Up-charge aka Price Gouging

For those of you that know me, you know that I believe in being very open and honest with people, in both my personal life and in business. I am also not afraid to speak my mind, especially when it comes to something I am very passionate about.

The same belief is carried over to my business. Delaware 302 is built on both honesty, and offering affordable solutions to our clients. We set our prices lower than the competition because our business is about helping businesses grow, not how much money we can make. We also never charge our clients something they don’t need. Not every technology company has these same beliefs though.

What many people don’t know, is that my company is also the development arm for numerous technology companies here in Delaware. To date, we have 4 that we work with on a fairly regular basis to build web sites and applications, host, and create graphic designs for. This is actually a fairly common practice when a technology company doesn’t have the staff or resources to handle the work.

This has led to numerous challenges that we have had to address, the primary of which is maintaining the illusion of being the technology company that the contract was signed under. The other one, which is the focus of this post, is pricing.

As I said in my opening, not every technology company has the same beliefs as we do. We have watched in disbelief as companies we did business with in the past took our project scopes and quotes, and up-charged the work as much as 115%. I will point out I did say DID work with. We no longer do business with these companies because of their practices, and insane price gouging to make as much money as they can from each bid.

It is the client that ultimately suffers from this practice that has no rules or regulations in place to stop it. Web site solutions, and the prices charged, seem to be at the complete whim of the company quoting the build. The type of client, and the perceived revenue stream they have also comes into play. Many technology companies charge more if the potential client is a well know store, law firm, or financial company, compared to a local mom and pop shop or a start up.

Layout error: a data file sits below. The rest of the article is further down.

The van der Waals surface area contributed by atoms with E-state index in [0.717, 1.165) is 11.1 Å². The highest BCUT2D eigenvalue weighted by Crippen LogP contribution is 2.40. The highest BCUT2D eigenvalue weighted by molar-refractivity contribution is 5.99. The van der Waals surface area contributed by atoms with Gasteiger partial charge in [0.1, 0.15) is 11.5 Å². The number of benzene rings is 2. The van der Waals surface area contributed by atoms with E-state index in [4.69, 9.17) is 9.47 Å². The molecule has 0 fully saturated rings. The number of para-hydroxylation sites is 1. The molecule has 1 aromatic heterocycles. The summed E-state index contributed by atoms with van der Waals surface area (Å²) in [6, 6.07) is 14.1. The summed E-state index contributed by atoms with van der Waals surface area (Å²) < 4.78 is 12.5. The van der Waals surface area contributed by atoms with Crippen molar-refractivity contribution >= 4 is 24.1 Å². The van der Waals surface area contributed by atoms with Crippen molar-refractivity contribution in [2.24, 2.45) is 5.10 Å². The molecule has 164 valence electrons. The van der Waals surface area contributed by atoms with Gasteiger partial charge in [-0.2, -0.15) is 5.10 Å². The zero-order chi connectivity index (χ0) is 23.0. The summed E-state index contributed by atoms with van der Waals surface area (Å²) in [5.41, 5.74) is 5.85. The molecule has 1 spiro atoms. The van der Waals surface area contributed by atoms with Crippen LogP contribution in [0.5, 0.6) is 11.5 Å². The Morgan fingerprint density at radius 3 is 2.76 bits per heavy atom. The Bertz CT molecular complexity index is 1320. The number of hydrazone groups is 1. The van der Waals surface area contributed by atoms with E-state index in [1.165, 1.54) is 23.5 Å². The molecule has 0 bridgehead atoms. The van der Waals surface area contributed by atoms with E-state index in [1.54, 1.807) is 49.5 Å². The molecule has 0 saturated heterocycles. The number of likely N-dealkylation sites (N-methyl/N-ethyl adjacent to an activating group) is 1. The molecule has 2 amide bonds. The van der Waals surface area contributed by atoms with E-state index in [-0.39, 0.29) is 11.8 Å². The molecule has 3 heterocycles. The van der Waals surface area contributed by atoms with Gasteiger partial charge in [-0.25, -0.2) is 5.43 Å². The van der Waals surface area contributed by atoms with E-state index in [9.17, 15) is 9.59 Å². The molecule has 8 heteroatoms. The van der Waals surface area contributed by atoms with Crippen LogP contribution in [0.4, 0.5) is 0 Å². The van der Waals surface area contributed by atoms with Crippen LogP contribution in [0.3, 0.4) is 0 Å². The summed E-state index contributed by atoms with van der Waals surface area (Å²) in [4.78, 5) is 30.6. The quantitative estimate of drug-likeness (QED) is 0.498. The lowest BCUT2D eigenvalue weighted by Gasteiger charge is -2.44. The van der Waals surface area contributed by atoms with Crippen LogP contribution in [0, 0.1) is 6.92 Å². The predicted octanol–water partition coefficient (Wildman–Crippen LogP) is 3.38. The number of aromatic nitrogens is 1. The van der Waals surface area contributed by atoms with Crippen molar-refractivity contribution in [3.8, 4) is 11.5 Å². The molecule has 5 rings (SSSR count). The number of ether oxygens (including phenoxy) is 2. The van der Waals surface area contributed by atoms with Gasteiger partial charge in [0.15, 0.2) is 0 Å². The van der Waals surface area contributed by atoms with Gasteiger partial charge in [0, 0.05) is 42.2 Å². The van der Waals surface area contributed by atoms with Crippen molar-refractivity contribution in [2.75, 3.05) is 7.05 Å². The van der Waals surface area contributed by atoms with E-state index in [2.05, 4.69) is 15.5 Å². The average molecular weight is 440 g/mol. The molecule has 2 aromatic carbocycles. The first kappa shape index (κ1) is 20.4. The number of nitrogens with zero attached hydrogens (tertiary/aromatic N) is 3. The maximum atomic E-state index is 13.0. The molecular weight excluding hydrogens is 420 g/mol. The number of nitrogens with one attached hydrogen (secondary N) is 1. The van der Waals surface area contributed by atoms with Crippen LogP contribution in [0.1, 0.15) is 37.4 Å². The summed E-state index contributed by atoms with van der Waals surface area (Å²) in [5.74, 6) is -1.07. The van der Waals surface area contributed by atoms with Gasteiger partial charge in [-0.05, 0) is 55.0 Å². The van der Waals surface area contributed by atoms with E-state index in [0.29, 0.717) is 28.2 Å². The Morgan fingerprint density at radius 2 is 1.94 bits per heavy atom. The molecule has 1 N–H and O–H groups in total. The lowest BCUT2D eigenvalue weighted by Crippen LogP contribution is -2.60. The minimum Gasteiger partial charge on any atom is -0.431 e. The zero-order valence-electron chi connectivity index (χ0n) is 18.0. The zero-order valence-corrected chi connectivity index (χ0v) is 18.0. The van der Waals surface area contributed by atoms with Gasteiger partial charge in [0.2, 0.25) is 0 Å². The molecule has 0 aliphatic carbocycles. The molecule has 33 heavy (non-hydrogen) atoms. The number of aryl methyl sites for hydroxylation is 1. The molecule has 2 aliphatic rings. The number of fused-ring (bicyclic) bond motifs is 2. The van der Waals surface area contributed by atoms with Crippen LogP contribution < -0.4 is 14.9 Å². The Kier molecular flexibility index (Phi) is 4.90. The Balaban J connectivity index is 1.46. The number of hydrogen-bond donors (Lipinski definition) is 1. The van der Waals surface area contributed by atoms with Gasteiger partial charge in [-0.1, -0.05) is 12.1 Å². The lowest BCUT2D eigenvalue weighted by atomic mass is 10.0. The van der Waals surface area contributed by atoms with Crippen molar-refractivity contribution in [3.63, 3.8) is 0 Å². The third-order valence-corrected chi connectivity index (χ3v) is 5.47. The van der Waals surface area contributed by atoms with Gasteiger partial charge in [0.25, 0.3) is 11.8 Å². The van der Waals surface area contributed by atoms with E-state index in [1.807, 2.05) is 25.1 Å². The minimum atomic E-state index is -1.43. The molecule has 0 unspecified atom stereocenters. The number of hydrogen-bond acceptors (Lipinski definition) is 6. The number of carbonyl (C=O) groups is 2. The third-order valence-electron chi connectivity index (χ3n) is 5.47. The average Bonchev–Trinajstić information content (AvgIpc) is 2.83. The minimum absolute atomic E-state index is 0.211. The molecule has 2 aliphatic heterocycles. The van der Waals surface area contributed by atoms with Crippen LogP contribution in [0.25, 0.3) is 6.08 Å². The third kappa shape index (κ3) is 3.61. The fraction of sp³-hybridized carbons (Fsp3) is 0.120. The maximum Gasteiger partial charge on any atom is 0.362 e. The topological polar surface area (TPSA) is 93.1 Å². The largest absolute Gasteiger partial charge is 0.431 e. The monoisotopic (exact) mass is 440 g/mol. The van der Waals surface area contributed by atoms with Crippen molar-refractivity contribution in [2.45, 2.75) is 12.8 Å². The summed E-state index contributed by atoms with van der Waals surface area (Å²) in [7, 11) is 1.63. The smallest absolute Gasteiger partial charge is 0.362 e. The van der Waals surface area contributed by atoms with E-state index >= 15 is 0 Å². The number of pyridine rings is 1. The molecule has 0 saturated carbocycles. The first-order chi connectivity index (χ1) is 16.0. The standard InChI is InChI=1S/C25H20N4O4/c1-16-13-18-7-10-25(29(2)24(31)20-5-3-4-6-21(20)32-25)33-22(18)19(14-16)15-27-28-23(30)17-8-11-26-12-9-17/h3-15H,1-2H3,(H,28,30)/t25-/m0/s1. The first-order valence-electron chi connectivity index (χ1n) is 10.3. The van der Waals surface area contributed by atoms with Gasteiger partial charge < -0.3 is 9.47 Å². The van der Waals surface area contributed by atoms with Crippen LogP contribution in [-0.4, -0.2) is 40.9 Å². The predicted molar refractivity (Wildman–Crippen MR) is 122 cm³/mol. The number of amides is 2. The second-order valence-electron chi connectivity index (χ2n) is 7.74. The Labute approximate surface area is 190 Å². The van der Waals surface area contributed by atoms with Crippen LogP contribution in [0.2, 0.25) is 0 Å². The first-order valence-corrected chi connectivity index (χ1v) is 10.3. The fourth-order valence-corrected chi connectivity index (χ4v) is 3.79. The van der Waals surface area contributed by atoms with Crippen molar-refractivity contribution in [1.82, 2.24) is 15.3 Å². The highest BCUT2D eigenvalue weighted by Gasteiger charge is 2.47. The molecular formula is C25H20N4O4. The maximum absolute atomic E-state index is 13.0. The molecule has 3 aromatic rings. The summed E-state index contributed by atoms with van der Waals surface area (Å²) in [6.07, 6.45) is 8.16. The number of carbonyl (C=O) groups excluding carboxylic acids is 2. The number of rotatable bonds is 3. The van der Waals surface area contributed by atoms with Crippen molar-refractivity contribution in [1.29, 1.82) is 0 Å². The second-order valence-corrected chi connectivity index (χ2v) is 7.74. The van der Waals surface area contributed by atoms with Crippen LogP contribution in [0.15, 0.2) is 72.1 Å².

To drive my point home on this, I will share with you a recent project we quoted for another technology company. The client is a fairly well known company with locations in both Delaware and Maryland, and they wanted a new web site. I was invited to attend the meeting with the client’s marketing person, and she came to the meeting prepared with research she had done on their competitor’s web sites, and a wish list for the new site based upon this.

Armed with her research and wish list, we scoped out the project, calculated in the needed custom development, and wrote up a quote. We then sent the quote over to the technology company we were working with, so they could work it into their proposal. About 2 weeks later the owner of the technology company called and said the client had some sticker shock, and asked if we could cut our prices on the project. I came to find out shortly after that call, that they tacked on almost $11,000 to my quote.

I was in shock when I found this out. Who in their right mind would up-charge 115% on a site build when they are doing absolutely nothing, except generating a contract. Then have the brass ones to call me and ask me to cut my prices on top of it.

No wonder companies have such a bad taste left in their mouth when dealing with technology companies like this.

At Delaware 302, we strive to be different. We charge the same for our solutions no matter who the client is, without any up-charges. We also offer the same level of exceptional service to all of our clients.

If you are ready for a change, contact us and let us help you build a solution that works for you.

Let’s build the future together.

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Day Of Rest

It is said that when you own a business, especially when you are a small start-up business, that you business is not just a full-time job, it is a full-life job. What they say is very true. As a small business owner myself, I can attest to this fact. Your business day starts the moment you wake up, and it ends when you go to sleep at night. It is normal for a business owner to dedicate 16 to 20 hours of their day to their business, and weave their normal life activities around this.

While many people think this is completely insane, and enjoy being able to leave work behind when they walk out of their job at the end of the day, for those of us that have been infused with the entrepreneurial spirit, it is just what we do. It gives us energy, fuels our desires, and charges us with the drive to keep going long after most people would stop.

For the service businesses out there, like plumbers, that offer 24 hour emergency assistance, their day technically doesn’t end. The reason for this, is that emergencies are just that, emergencies. They happen at any moment of any day. Imagine if you had your hot water heater rupture, or if in the dead of winter your furnace died on you in the middle of the night. You pick up the phone and call for help, and these businesses have dedicated themselves to their clients 24/7 for exactly this reason.